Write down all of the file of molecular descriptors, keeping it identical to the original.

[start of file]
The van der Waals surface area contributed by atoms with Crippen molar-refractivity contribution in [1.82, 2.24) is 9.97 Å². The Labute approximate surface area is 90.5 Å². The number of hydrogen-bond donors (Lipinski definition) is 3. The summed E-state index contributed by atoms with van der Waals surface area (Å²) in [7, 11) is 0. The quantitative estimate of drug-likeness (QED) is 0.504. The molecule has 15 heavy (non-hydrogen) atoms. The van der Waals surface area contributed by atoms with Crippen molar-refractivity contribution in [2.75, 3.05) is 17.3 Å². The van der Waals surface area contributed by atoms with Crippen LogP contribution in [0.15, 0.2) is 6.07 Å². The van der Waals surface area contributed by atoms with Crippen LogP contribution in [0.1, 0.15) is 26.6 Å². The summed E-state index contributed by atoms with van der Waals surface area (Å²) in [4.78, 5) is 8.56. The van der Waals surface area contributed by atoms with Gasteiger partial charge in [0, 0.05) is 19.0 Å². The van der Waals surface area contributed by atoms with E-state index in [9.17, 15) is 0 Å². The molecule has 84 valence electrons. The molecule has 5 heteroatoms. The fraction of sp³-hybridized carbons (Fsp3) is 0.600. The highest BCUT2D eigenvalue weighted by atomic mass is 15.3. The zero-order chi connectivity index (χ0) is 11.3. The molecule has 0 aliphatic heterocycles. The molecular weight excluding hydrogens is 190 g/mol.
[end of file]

The van der Waals surface area contributed by atoms with Crippen molar-refractivity contribution in [1.82, 2.24) is 9.97 Å². The Labute approximate surface area is 90.5 Å². The number of hydrogen-bond donors (Lipinski definition) is 3. The summed E-state index contributed by atoms with van der Waals surface area (Å²) in [7, 11) is 0. The quantitative estimate of drug-likeness (QED) is 0.504. The molecule has 15 heavy (non-hydrogen) atoms. The van der Waals surface area contributed by atoms with Crippen molar-refractivity contribution in [2.75, 3.05) is 17.3 Å². The van der Waals surface area contributed by atoms with Crippen LogP contribution in [0.15, 0.2) is 6.07 Å². The van der Waals surface area contributed by atoms with Crippen LogP contribution in [0.1, 0.15) is 26.6 Å². The summed E-state index contributed by atoms with van der Waals surface area (Å²) in [4.78, 5) is 8.56. The van der Waals surface area contributed by atoms with Gasteiger partial charge in [0, 0.05) is 19.0 Å². The van der Waals surface area contributed by atoms with E-state index in [9.17, 15) is 0 Å². The molecule has 84 valence electrons. The molecule has 5 heteroatoms. The fraction of sp³-hybridized carbons (Fsp3) is 0.600. The highest BCUT2D eigenvalue weighted by atomic mass is 15.3. The zero-order chi connectivity index (χ0) is 11.3. The molecule has 0 aliphatic heterocycles. The molecular weight excluding hydrogens is 190 g/mol.